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Oranges are Not the Only Fruit

Jeanette Winterson

Chapter 1: Genesis

Themes, Motifs, and Symbols

Chapter 1: Genesis, page 2

page 1 of 3

Jeanette, the single named narrator of the novel has lived for a long time with her mother and her father. Her mother is forceful woman who often seeks out conflict and who never sees the world with mixed feelings. For Jeanette's mother, the world contains enemies (the Devil, "Next Door," slugs, and sex) and friends (God, Auntie Madge, the novels of Charlotte Bronte, and slug pellets). Jeanette adds that she also fit into the category of friends, at first. Jeanette's mother shuns sex but wanted a child, so she sought a foundling by adopting Jeanette. Jeanette goes on to say that she could not recall a time when she did not know that she was special.

In her childhood, the family follows a standard routine on Sundays. Jeanette's mother wakes early and prays in the parlor until ten in the morning. After her mother quizzes Jeanette with a Bible question, they sit together listening to the World Service on the radio, a religious show. Jeanette takes notes on the successes and failures of the overseas missionaries for her mother's future report to their congregation.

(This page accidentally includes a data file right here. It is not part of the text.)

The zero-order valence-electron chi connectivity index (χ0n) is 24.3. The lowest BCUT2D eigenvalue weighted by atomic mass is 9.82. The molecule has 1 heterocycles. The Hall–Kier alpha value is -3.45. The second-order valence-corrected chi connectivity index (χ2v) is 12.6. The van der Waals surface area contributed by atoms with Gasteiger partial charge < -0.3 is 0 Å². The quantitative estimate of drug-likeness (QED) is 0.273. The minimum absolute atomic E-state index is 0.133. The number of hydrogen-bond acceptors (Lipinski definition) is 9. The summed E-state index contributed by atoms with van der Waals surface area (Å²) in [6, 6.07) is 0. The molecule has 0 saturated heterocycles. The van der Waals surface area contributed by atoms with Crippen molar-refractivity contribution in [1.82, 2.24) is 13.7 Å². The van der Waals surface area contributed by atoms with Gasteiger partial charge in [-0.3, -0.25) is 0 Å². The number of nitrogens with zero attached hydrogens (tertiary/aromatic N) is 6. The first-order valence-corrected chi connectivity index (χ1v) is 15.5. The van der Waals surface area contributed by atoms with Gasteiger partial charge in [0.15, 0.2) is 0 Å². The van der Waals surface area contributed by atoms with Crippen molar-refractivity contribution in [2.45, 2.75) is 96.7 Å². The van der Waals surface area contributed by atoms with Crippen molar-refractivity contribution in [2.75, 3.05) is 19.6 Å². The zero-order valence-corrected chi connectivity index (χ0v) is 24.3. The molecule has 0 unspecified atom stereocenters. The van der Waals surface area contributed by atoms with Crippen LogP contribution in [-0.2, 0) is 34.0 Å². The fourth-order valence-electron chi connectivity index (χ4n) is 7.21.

In the afternoon, Jeanette and her mother usually take their dog for a walk. Jeanette remembers a time when she was walking through a more suspect part of town and a gypsy woman grabbed her hand. After studying her palm, the gypsy told Jeanette that she would never marry. Following this prediction, Jeanette thinks of two women she knows who are not married. Jeanette buys her comic at the paper shop they own and they often give her a free banana bar. Once the women offer to take her to the beach, but Jeanette's mother vehemently refuses and disallows Jeanette from ever returning to their store. Later Jeanette overhears her mother explain that the two women dealt in "unnatural passions." Jeanette does not understand what this means, but assumes that it has to do with the additives in their candies.

Jeanette's mother frequently tells Jeanette religious stories including that of her ownconversion. Jeanette's mother converted one night when she walked into the tent holding Pastor Spratt's Glory Crusade. Upon her conversion, the pastor gave her potted plant, a technique he learned as an advertising businessman.

The narrative then switches to a story about a beautiful princess who is so sensitive that the death of a moth could distress her for weeks. No one in the kingdom knows how to relieve her pain. One day, the princess finds an old hunchbacked woman in the forest. The hunchback asks the princess to take over her responsibilities that include milking goats, educating people, and composing songs for their festivals. The princess agrees, the old hunchback dies, and the princess never thinks of her worries again.

Jeanette then switches back to her life and describes her adoption in more detail. Her mother wanted to find a missionary child whom she could train to be a servant of God. Her mother followed a star that settled over her particular crib in her particular orphanage. Her mother took Jeanette and held her for seven days and seven nights as demons fought around them. Jeanette's mother tells her that the world is full of sin, but also urges her to change the world.

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